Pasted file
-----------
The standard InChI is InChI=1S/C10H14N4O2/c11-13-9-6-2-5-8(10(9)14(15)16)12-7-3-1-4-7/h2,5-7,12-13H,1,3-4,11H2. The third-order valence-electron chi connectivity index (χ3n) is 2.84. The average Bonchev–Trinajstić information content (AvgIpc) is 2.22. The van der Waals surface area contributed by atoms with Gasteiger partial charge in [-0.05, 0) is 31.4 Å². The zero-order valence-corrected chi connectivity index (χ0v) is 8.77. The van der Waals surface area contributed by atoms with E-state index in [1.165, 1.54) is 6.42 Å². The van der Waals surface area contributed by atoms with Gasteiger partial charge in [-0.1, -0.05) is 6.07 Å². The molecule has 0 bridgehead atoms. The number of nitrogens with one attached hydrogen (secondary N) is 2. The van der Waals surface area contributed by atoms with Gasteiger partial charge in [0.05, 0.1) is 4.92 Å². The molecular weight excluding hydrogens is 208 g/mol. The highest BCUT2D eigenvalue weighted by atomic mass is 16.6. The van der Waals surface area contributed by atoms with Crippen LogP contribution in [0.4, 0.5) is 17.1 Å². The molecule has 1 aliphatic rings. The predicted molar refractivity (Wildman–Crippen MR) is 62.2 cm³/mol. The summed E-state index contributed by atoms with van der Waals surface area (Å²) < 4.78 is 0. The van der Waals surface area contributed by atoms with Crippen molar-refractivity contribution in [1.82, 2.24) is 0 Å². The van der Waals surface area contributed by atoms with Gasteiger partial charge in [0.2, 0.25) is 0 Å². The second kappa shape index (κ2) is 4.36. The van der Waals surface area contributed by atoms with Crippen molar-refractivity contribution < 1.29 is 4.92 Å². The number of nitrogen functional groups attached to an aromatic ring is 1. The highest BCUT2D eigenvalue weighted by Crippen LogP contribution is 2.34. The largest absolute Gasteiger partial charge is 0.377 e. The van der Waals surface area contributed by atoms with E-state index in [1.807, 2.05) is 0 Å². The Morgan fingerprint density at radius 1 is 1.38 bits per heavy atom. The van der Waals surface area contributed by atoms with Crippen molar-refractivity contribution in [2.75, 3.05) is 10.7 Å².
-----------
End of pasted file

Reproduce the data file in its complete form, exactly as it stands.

The standard InChI is InChI=1S/C10H14N4O2/c11-13-9-6-2-5-8(10(9)14(15)16)12-7-3-1-4-7/h2,5-7,12-13H,1,3-4,11H2. The third-order valence-electron chi connectivity index (χ3n) is 2.84. The average Bonchev–Trinajstić information content (AvgIpc) is 2.22. The van der Waals surface area contributed by atoms with Gasteiger partial charge in [-0.05, 0) is 31.4 Å². The zero-order valence-corrected chi connectivity index (χ0v) is 8.77. The van der Waals surface area contributed by atoms with E-state index in [1.165, 1.54) is 6.42 Å². The van der Waals surface area contributed by atoms with Gasteiger partial charge in [-0.1, -0.05) is 6.07 Å². The molecule has 0 bridgehead atoms. The number of nitrogens with one attached hydrogen (secondary N) is 2. The van der Waals surface area contributed by atoms with Gasteiger partial charge in [0.05, 0.1) is 4.92 Å². The molecular weight excluding hydrogens is 208 g/mol. The highest BCUT2D eigenvalue weighted by atomic mass is 16.6. The van der Waals surface area contributed by atoms with Crippen LogP contribution in [0.4, 0.5) is 17.1 Å². The molecule has 1 aliphatic rings. The predicted molar refractivity (Wildman–Crippen MR) is 62.2 cm³/mol. The summed E-state index contributed by atoms with van der Waals surface area (Å²) < 4.78 is 0. The van der Waals surface area contributed by atoms with Crippen molar-refractivity contribution in [1.82, 2.24) is 0 Å². The van der Waals surface area contributed by atoms with Gasteiger partial charge in [0.2, 0.25) is 0 Å². The second kappa shape index (κ2) is 4.36. The van der Waals surface area contributed by atoms with Crippen molar-refractivity contribution < 1.29 is 4.92 Å². The number of nitrogen functional groups attached to an aromatic ring is 1. The highest BCUT2D eigenvalue weighted by Crippen LogP contribution is 2.34. The largest absolute Gasteiger partial charge is 0.377 e. The van der Waals surface area contributed by atoms with E-state index in [1.807, 2.05) is 0 Å². The Morgan fingerprint density at radius 1 is 1.38 bits per heavy atom. The van der Waals surface area contributed by atoms with Crippen molar-refractivity contribution in [2.75, 3.05) is 10.7 Å².